It was towards the middle of August when The RPA asked me if I’d be interested in writing for the Players’ Room magazine. I was initially very keen on the idea and delighted to have been asked, but like many extra-curricular activities it was soon put on the to do list. Then it was at the bottom of the to do list. Then I think I pretty much forgot about it altogether. Understandable you might say given as the dawn of a new Aviva Premiership season was on the immediate horizon.
The new season coupled with being a fresh face at my new club, Bath Rugby, I was keen to just get my head down and concentrate on my rugby. Then the nemesis of every sportsman reared its ugly head. Injury struck. Or, more accurately in my case refused to go away! Timing is everything as they say.
I began to think about how I was going to approach my rehab. What worked last time, not a lot I concluded, and what I could do differently? I wanted to get the balance right and not let the rehab go stale. I thought back to my old flat mate Tom Rees and how he used his spare time to learn to play the guitar and conquer some faraway lands on the Xbox. Well I don’t have musical bone in my body and aliens aren’t really my thing.
What is my thing is rugby! It’s what I’ve always done, what I’ve always enjoyed. I couldn’t just simply switch my enthusiasm for the game off and become a rehabbing drone. So I decided I would go back to what first led me to where I am now.
Long before I was lucky enough to earn a crust from this game I was first and foremost a fan. As a junior at Pocklington RUFC in East Yorkshire I remember the Sunday afternoons after a gruelling triangular fixture on the back pitch, coming into the club house with still muddy knees to pie and peas and a bottle of Bass Shandy to watch that afternoons Premiership rugby on the TV.
Watching the greats on TV on those winter afternoons with my young peers is what inspired me to want to become a rugby player myself. Seeing the Wilkinson’s, Dallaglio’s, and Leonard’s of this world going hammer and tong in front of packed stadiums was truly great stuff!
So I thought more about the idea of ‘inspiration’. With the Olympics and Paralympics just nicely put to bed the hope of inspiring the next generation is a fairly hot topic at the moment. The notion of legacies have been branded about left right and center. But that is surely a good thing. Isn’t that part of why we do what we do? At some point the baton has to be handed over, whether it is the gnarled figure of the everpresent Wasp Tim Payne or Bath’s tiny dancer Kyle Eastmond, someone somewhere will watch them and think, ‘Yeah I want a bit of that!’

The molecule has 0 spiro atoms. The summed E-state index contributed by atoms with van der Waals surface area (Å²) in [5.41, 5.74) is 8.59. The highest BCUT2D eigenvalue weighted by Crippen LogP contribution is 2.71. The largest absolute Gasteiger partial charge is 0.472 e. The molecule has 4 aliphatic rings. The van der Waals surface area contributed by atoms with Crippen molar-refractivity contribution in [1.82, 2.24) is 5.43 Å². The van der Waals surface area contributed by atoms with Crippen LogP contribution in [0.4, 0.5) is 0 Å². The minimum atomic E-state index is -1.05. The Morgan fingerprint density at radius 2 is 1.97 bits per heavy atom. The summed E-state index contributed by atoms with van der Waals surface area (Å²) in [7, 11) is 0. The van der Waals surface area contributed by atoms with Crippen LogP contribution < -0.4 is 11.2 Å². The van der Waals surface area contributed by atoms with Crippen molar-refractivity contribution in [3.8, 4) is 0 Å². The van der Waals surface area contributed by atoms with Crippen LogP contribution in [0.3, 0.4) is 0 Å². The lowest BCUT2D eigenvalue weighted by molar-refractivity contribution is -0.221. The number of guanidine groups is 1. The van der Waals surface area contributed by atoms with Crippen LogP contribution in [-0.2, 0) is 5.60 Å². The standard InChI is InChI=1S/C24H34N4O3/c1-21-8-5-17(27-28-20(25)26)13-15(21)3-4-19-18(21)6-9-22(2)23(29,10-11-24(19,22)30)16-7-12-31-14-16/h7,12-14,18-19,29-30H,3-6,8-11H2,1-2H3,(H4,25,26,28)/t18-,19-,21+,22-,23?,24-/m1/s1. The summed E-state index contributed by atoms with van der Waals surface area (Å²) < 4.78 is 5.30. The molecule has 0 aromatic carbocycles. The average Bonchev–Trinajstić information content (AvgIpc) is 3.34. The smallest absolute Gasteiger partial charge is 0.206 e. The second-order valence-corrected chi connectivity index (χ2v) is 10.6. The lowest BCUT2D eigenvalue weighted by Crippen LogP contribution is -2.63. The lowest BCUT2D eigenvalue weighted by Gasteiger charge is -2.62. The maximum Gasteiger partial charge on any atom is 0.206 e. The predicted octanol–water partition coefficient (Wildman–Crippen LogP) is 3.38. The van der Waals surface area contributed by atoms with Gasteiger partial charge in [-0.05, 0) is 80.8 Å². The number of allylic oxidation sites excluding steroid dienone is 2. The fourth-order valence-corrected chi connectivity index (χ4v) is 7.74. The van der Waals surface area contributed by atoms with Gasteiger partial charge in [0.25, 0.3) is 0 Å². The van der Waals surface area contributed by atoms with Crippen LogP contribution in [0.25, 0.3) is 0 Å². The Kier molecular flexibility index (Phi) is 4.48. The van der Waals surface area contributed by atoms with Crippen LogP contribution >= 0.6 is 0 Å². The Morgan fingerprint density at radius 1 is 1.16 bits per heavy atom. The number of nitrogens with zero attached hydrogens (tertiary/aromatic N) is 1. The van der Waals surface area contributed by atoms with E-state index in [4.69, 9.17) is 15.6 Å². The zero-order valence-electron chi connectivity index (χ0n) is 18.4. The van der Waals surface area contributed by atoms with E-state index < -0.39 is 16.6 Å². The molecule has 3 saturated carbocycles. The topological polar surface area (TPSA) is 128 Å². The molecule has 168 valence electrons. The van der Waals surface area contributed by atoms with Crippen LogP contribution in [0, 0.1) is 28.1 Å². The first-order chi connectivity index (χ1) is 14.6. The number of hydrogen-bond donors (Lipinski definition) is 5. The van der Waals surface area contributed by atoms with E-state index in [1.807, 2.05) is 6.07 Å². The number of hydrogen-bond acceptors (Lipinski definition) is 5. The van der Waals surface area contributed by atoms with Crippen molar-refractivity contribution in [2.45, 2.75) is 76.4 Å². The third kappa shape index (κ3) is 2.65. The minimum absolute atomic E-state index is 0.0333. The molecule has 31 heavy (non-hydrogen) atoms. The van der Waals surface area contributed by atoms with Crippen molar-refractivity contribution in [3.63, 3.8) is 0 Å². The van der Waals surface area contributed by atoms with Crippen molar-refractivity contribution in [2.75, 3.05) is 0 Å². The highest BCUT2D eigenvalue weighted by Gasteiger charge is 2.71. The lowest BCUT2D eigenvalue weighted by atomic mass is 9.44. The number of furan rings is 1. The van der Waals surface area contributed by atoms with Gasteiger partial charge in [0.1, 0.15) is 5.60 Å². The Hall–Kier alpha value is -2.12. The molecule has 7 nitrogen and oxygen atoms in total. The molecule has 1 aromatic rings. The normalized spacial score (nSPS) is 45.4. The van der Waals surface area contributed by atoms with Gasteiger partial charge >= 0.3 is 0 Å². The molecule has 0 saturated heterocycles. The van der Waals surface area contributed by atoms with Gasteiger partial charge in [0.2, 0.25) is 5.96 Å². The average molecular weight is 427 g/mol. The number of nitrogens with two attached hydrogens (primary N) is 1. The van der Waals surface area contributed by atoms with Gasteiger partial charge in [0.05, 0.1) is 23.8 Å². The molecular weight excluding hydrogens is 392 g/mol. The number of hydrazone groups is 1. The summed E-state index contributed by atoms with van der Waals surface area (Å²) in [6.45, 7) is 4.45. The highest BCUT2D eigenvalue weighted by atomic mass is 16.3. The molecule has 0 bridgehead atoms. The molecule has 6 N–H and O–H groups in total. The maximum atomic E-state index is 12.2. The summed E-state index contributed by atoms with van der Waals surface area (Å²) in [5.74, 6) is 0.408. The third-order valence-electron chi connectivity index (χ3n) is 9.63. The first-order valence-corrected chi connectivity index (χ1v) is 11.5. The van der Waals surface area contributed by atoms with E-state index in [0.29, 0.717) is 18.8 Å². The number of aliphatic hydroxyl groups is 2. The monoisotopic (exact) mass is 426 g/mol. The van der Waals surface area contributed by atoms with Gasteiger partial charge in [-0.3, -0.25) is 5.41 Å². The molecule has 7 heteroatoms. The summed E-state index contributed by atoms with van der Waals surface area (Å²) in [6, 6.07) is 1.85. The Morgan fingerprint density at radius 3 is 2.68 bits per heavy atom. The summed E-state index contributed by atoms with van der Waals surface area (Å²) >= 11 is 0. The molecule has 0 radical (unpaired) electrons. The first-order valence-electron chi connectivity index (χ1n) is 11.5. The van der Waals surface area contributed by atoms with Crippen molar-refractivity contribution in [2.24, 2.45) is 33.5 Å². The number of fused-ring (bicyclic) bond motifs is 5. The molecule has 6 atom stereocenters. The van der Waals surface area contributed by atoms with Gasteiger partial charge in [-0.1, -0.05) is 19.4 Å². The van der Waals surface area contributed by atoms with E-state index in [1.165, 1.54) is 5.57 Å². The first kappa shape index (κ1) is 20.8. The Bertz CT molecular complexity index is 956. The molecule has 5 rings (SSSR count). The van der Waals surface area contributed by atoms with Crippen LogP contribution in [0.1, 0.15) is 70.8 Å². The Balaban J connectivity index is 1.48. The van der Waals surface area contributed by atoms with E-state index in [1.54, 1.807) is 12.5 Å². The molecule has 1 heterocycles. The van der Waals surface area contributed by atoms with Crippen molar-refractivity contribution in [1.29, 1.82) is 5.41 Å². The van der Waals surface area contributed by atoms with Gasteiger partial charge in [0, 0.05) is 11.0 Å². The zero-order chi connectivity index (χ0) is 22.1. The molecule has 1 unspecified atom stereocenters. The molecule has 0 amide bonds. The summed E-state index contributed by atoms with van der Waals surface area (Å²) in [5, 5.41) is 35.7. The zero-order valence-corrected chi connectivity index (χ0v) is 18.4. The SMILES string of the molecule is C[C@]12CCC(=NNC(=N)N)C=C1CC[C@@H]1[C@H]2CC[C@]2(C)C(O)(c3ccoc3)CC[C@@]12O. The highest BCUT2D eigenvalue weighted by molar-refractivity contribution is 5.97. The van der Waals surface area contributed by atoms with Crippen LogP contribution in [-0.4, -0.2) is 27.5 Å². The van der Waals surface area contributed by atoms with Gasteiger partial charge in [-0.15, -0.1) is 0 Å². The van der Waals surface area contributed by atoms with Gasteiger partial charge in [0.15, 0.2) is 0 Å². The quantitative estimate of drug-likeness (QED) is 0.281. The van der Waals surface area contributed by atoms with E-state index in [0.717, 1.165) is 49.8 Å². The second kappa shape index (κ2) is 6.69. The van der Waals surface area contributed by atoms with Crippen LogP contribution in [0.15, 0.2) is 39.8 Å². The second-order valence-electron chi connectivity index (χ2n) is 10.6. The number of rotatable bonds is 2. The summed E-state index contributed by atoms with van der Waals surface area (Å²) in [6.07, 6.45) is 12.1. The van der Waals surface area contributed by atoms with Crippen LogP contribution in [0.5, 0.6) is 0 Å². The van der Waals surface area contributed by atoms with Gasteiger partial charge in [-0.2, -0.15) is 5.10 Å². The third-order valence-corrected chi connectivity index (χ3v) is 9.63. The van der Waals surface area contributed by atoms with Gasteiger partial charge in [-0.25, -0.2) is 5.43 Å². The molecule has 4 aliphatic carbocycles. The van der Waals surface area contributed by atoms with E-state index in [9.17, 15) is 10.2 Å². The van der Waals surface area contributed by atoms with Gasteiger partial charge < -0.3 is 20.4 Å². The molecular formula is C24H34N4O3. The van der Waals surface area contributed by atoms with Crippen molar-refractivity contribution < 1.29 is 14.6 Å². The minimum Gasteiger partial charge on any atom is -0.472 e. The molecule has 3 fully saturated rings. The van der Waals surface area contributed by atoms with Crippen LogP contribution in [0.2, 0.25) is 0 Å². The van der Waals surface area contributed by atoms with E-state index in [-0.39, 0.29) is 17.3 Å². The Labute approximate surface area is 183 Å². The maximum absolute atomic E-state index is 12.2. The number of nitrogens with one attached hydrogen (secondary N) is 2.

Now the cold reality of it is that this only happens when young kids get to see these guys in action. Reading a newspaper article doesn’t really cut it in my book. They need to see it! They need to see just how destructive a pumped up Leicester pack can be. They need to see how the never say die work rate of the Exeter chiefs can suffocate teams. I could go on…
So how can we get more kids watching premiership rugby? How do we jump on the bandwagon of Olympic inspiration? I don’t for a second think there isn’t thousands of rugby mad children out there regularly glued to the TV crazily cheering on their teams. But what’s to stop them flicking over the channel and watching a bit of round ball and deciding that football is more them?
It was at this point when I thought about the dreaded notion of the player appearance!! Now some players out there genuinely love this aspect of the game, my old teammate Dave Walder definitely fell into this category. At my new home of Bath Ben Skirving is the shining light in this department, winning last year’s RPA Aviva Player Development Award.
What I’m trying to say is that some guys enjoy getting out there into the schools and clubs and trying to make a difference wherever they can. But I’m going to hazard a guess that a solid 90% of us (myself included) secretly dread being told it’s your turn to do an appearance. Perhaps reasonably so, you have a crucial premiership match at the weekend and the last thing you need or want is to be out in the pouring rain on a Thursday evening on a poorly floodlit pitch talking about running lines! But just stop for a second and think what it means to the youngsters you are talking to. I for one know I’d be pretty giddy if Usain Bolt suddenly turned up at training and started teaching me how to run faster than my current top speed of a slow trundle.
That face to face contact with a real life premiership player has a huge effect on rugby crazy kids. It’s what inspires them to nag their dads to take them to the next game or more importantly inspiring them to keep playing the game. It inspires them to keep giving up their Sunday mornings and working hard to hopefully become the next Brad Barritt or Chris Robshaw.
You will of course undoubtedly know that the next major sporting event that this country will host is the Rugby World Cup in 2015, so I urge us all as a collective to hijack the Olympics idea of a legacy and beat them to it by striking whilst the iron is hot and set the ball rolling. Embrace the player appearances, not only will it lead to fuller stadiums and the financial rewards that go with that but it might just unearth the next generation of players to take over the reins once our boots are well and truly hung up!